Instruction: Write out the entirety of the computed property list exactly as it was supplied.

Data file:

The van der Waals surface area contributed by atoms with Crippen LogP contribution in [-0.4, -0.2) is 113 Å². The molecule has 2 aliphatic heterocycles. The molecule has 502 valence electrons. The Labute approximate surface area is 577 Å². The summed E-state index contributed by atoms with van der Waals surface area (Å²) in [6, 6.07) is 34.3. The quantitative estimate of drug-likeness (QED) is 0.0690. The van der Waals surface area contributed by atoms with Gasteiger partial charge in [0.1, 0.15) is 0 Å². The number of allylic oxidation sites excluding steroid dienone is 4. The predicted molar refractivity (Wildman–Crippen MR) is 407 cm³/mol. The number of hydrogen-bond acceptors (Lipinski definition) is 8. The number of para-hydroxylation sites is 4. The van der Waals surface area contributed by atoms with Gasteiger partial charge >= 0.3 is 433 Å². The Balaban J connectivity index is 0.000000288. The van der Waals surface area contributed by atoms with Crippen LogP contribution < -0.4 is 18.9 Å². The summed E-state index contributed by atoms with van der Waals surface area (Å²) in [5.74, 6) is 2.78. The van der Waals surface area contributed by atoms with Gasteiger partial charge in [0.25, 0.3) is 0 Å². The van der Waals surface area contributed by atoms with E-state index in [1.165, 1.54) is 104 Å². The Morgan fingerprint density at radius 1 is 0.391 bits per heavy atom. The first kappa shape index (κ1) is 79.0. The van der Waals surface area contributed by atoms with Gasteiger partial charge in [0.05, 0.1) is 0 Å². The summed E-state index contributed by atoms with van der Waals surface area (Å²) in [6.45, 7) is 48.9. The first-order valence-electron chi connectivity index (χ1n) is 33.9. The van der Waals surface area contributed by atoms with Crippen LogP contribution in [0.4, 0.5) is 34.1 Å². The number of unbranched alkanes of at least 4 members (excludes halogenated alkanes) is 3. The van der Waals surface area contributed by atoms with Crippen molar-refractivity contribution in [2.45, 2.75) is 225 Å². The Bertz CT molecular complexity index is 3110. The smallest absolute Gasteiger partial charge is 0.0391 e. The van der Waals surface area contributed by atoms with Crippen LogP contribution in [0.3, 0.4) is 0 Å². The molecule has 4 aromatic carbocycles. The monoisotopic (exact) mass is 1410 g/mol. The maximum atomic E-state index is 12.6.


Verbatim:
The van der Waals surface area contributed by atoms with Crippen LogP contribution in [-0.4, -0.2) is 113 Å². The molecule has 2 aliphatic heterocycles. The molecule has 502 valence electrons. The Labute approximate surface area is 577 Å². The summed E-state index contributed by atoms with van der Waals surface area (Å²) in [6, 6.07) is 34.3. The quantitative estimate of drug-likeness (QED) is 0.0690. The van der Waals surface area contributed by atoms with Gasteiger partial charge in [0.1, 0.15) is 0 Å². The number of allylic oxidation sites excluding steroid dienone is 4. The predicted molar refractivity (Wildman–Crippen MR) is 407 cm³/mol. The number of hydrogen-bond acceptors (Lipinski definition) is 8. The number of para-hydroxylation sites is 4. The van der Waals surface area contributed by atoms with Gasteiger partial charge >= 0.3 is 433 Å². The Balaban J connectivity index is 0.000000288. The van der Waals surface area contributed by atoms with Crippen LogP contribution < -0.4 is 18.9 Å². The summed E-state index contributed by atoms with van der Waals surface area (Å²) in [5.74, 6) is 2.78. The van der Waals surface area contributed by atoms with Gasteiger partial charge in [0.25, 0.3) is 0 Å². The van der Waals surface area contributed by atoms with E-state index in [1.165, 1.54) is 104 Å². The Morgan fingerprint density at radius 1 is 0.391 bits per heavy atom. The first kappa shape index (κ1) is 79.0. The van der Waals surface area contributed by atoms with Gasteiger partial charge in [0.05, 0.1) is 0 Å². The summed E-state index contributed by atoms with van der Waals surface area (Å²) in [6.45, 7) is 48.9. The first-order valence-electron chi connectivity index (χ1n) is 33.9. The van der Waals surface area contributed by atoms with Crippen LogP contribution in [0.4, 0.5) is 34.1 Å². The number of unbranched alkanes of at least 4 members (excludes halogenated alkanes) is 3. The van der Waals surface area contributed by atoms with Crippen molar-refractivity contribution in [2.45, 2.75) is 225 Å². The Bertz CT molecular complexity index is 3110. The smallest absolute Gasteiger partial charge is 0.0391 e. The van der Waals surface area contributed by atoms with Crippen LogP contribution in [0.3, 0.4) is 0 Å². The molecule has 4 aromatic carbocycles. The monoisotopic (exact) mass is 1410 g/mol. The maximum atomic E-state index is 12.6.